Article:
Letter from the President

December 2016

Dear Friends,

The conclusion of my two-year term as President of the Philadelphia Bar Foundation is bittersweet. I am pleased with the accomplishments of the organization and the passing of the torch to my close friend, Tom Brophy. I feel somewhat nostalgic in reflecting on the ten-plus year journey that has brought me to this point.

When I was invited to join the Bar Foundation Board over ten years ago, I felt all of the emotions one might expect to feel when embarking on a new endeavor: excitement at the opportunity to make a difference; eagerness to plunge into a new organization and meet, befriend, and learn from my new colleagues. I was impressed by the lawyers who had interviewed me for the Board: Elaine Rinaldi, Amy Ginensky, Wendy (now U.S. District Judge) Beetlestone, and Deborah Gross. Each of them was a leader who had devoted considerable effort advocating through the Bar Foundation and otherwise for those facing discrimination and difficulty securing their legal rights. I figured they and the other Board members would show me the ropes and I would be able to make a difference. I’d find a way – through effort and dedication – to help the Foundation accomplish its mission of ensuring equal access to justice. I hoped to have an impact on the legal community and the city – to do something bigger than myself. While I thought I might be able to use the opportunity that participation on the Board would afford me to broaden my circle of business contacts, I was mostly focused on doing something positive for the community in which I live and work, and where my wife and I were raising our family.

My time on the Bar Foundation Board, and particularly the last four years as Vice President and President, gave me all I could hope for and more. But as my term as President draws to a close, I have come to realize that whatever I may have accomplished in our community, is dwarfed by the benefits I have reaped from the experience of participation. I have gained a circle of friends with whom I share a common vision – that together our efforts can help those less fortunate to have access to the legal services they and their loved ones need to survive and perhaps even to thrive. Working together to support the Bar Foundation’s fundraising initiatives and the development of a robust set of programs and fellowships has at times felt like working on my cases; I have experienced a sense of camaraderie and teamwork that I found both gratifying and sustaining. In short, I have developed friendships that I look forward to maintaining long after my term as President, and my ongoing service on the Board, has come to an end.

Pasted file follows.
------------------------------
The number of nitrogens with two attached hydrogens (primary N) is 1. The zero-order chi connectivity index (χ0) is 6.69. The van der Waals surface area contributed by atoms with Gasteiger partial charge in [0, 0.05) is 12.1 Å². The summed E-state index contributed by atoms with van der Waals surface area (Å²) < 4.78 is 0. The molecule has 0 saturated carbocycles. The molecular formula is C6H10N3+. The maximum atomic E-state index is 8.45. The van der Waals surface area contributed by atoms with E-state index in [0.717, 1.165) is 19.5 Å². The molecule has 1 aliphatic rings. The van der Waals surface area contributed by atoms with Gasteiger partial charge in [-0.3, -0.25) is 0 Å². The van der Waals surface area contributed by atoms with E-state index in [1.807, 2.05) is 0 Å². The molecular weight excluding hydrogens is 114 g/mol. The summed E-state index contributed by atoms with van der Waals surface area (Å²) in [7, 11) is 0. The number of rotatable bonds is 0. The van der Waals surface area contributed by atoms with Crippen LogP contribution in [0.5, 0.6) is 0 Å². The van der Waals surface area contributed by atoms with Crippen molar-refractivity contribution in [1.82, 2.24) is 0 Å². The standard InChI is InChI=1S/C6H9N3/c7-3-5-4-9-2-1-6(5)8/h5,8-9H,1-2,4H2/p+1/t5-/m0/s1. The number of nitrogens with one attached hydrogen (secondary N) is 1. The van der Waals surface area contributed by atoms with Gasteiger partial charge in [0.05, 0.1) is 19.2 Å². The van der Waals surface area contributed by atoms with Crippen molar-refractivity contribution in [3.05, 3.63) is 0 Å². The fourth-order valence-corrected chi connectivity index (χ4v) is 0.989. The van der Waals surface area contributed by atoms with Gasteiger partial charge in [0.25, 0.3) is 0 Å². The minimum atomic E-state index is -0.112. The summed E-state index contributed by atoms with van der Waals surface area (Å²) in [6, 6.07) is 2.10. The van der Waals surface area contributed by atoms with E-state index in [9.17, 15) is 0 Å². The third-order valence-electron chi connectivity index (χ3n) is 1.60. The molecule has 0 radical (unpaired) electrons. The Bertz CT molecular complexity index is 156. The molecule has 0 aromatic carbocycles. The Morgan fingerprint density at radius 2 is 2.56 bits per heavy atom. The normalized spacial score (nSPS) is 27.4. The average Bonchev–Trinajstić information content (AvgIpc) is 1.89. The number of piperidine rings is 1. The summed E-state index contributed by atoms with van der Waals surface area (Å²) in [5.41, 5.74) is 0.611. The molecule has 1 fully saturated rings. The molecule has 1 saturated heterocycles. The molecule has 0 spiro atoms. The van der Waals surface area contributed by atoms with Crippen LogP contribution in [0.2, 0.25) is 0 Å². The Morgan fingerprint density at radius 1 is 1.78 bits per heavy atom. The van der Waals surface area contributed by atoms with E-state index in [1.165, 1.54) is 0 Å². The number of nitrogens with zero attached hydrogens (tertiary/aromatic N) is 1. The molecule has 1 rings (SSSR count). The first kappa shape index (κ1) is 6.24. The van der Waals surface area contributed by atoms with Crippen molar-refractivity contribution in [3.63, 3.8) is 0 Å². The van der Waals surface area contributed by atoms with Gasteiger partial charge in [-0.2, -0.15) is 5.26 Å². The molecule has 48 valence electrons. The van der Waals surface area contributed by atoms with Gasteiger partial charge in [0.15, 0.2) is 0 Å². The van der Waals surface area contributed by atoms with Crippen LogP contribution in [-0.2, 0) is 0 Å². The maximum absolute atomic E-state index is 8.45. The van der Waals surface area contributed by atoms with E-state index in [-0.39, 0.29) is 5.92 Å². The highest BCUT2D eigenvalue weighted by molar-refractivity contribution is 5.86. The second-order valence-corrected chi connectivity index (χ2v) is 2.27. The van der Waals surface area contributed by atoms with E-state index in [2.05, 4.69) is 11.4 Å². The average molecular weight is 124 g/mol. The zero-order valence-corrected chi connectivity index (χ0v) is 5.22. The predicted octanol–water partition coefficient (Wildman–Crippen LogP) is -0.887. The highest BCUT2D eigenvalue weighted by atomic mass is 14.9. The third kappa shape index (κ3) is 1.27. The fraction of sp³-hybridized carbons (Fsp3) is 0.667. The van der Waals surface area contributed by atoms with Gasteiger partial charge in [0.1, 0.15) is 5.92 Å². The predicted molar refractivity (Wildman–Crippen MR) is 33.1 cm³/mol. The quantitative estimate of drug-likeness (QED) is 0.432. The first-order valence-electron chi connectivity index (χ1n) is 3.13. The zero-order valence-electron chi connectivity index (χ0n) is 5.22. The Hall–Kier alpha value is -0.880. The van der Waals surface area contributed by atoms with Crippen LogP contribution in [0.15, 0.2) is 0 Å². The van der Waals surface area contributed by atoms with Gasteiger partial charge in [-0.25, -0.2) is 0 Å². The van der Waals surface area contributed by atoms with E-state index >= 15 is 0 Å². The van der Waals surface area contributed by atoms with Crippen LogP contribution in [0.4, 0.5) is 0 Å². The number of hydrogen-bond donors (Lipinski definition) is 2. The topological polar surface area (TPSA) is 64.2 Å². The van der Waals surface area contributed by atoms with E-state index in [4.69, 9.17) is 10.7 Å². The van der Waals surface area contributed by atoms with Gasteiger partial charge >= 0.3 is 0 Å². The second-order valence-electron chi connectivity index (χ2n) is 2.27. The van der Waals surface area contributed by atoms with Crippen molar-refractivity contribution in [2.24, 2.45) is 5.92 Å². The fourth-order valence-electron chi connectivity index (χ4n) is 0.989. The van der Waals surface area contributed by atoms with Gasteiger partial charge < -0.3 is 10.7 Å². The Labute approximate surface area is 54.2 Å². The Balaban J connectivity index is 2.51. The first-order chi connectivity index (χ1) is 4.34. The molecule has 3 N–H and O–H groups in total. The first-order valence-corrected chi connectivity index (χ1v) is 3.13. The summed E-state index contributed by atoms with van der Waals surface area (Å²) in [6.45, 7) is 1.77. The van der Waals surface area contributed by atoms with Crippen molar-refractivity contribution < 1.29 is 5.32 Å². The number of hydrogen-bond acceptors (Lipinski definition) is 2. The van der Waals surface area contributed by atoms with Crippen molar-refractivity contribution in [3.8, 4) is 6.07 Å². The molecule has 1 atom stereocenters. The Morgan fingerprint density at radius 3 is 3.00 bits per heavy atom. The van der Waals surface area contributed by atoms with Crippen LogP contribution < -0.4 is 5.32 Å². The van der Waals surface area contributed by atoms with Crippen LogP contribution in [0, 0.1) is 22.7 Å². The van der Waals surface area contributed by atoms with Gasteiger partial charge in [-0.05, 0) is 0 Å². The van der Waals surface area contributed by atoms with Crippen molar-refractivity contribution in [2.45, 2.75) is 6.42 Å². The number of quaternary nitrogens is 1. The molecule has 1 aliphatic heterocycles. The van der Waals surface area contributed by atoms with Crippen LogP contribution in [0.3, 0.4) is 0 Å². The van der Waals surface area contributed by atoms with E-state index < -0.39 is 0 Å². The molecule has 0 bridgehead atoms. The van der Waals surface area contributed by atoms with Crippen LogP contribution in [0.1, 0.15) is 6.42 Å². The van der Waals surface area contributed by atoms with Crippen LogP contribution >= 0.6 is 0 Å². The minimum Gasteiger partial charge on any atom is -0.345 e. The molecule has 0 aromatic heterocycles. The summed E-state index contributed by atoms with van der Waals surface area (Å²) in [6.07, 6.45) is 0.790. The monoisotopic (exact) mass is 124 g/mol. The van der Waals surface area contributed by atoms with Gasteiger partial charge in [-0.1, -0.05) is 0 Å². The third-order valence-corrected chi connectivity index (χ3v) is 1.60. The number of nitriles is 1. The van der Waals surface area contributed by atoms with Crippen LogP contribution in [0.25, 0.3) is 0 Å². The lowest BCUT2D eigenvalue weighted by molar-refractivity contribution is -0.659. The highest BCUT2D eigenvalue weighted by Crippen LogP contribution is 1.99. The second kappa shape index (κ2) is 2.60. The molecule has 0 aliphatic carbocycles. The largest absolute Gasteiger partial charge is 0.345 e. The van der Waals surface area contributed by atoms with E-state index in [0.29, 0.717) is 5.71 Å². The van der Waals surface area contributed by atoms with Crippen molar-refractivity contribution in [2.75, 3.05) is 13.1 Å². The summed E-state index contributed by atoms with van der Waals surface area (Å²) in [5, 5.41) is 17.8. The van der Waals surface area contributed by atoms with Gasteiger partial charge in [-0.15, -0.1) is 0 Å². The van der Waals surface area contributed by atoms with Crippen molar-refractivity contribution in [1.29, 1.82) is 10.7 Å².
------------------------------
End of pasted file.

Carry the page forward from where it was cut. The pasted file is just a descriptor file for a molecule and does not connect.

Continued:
Perhaps most significantly, my work on the Bar Foundation Board – and as its President – has given me perspective. I see better how privileged many of us are to be members of a learned profession; a profession that allows us to have an impact – sometimes a profoundly positive impact – on the lives of others and on the quality of life in our community. I also have come to appreciate the extraordinary work performed every single day by the Bar Foundations’ grantees. The more than 35 public interest organizations to whom the Foundation makes grants each year are truly awe-inspiring organizations, run by individuals with an unswerving dedication to those less fortunate. They are on the front lines of the most pressing legal and social issues we face, and every day they do more with less than any group of lawyers and individuals I have ever met. Supporting them through our work and fundraising at the Bar Foundation, watching them exchange ideas and collaborate on the Bar Association’s Delivery of Legal Services Committee, getting to know their leaders and staff, involving them in the Foundation’s work, has given me a sense of fulfillment that I will always treasure.

I joined the Bar Foundation Board thinking I could perhaps help do some good, but also thinking that I would grow as a lawyer. I have grown much more than I could have hoped or expected. Indeed with the exception of being a husband and father, and of running a successful trial team, few endeavors in my life have brought me the sense of fulfillment I have experienced in this role. So my final message to all of you is to participate, to join the Bar Foundation in its important work, to seek out opportunities for community service not to fill out your resume but to fill out who you are as a human being. Perhaps you too will experience the same sense of satisfaction and personal growth that I have experienced. Thank you for all of your support.

Sincerely,

STEVEN E. BIZAR, ESQ.

President, Philadelphia Bar Foundation (2015 - 2016)

Partner, Dechert LLP